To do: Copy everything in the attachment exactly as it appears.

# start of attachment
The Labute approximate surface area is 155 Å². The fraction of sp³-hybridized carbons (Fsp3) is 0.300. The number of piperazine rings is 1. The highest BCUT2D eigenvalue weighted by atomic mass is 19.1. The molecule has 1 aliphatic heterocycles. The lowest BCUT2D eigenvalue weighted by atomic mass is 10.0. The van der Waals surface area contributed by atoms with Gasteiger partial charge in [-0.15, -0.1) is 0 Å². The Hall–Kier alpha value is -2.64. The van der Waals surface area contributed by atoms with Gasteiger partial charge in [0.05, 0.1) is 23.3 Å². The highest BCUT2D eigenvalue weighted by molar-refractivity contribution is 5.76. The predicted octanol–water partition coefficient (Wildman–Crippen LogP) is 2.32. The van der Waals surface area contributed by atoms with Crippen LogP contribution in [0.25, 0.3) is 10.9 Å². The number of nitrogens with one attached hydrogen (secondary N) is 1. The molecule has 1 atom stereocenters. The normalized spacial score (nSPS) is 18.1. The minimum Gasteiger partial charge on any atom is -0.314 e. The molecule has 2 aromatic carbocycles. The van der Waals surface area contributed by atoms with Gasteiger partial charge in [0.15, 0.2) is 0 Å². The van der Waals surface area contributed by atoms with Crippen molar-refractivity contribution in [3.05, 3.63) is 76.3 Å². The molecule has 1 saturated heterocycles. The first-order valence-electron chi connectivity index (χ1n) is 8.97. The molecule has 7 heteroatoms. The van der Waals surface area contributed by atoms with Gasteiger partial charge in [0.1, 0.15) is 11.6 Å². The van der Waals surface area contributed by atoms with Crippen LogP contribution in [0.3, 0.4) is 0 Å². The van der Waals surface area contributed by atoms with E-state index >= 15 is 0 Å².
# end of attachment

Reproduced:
The Labute approximate surface area is 155 Å². The fraction of sp³-hybridized carbons (Fsp3) is 0.300. The number of piperazine rings is 1. The highest BCUT2D eigenvalue weighted by atomic mass is 19.1. The molecule has 1 aliphatic heterocycles. The lowest BCUT2D eigenvalue weighted by atomic mass is 10.0. The van der Waals surface area contributed by atoms with Gasteiger partial charge in [-0.15, -0.1) is 0 Å². The Hall–Kier alpha value is -2.64. The van der Waals surface area contributed by atoms with Gasteiger partial charge in [0.05, 0.1) is 23.3 Å². The highest BCUT2D eigenvalue weighted by molar-refractivity contribution is 5.76. The predicted octanol–water partition coefficient (Wildman–Crippen LogP) is 2.32. The van der Waals surface area contributed by atoms with Crippen LogP contribution in [0.25, 0.3) is 10.9 Å². The number of nitrogens with one attached hydrogen (secondary N) is 1. The molecule has 1 atom stereocenters. The normalized spacial score (nSPS) is 18.1. The minimum Gasteiger partial charge on any atom is -0.314 e. The molecule has 2 aromatic carbocycles. The van der Waals surface area contributed by atoms with Gasteiger partial charge in [0.15, 0.2) is 0 Å². The van der Waals surface area contributed by atoms with Crippen molar-refractivity contribution in [3.05, 3.63) is 76.3 Å². The molecule has 1 saturated heterocycles. The first-order valence-electron chi connectivity index (χ1n) is 8.97. The molecule has 7 heteroatoms. The van der Waals surface area contributed by atoms with Gasteiger partial charge in [0.1, 0.15) is 11.6 Å². The van der Waals surface area contributed by atoms with Crippen LogP contribution in [0.3, 0.4) is 0 Å². The van der Waals surface area contributed by atoms with E-state index >= 15 is 0 Å².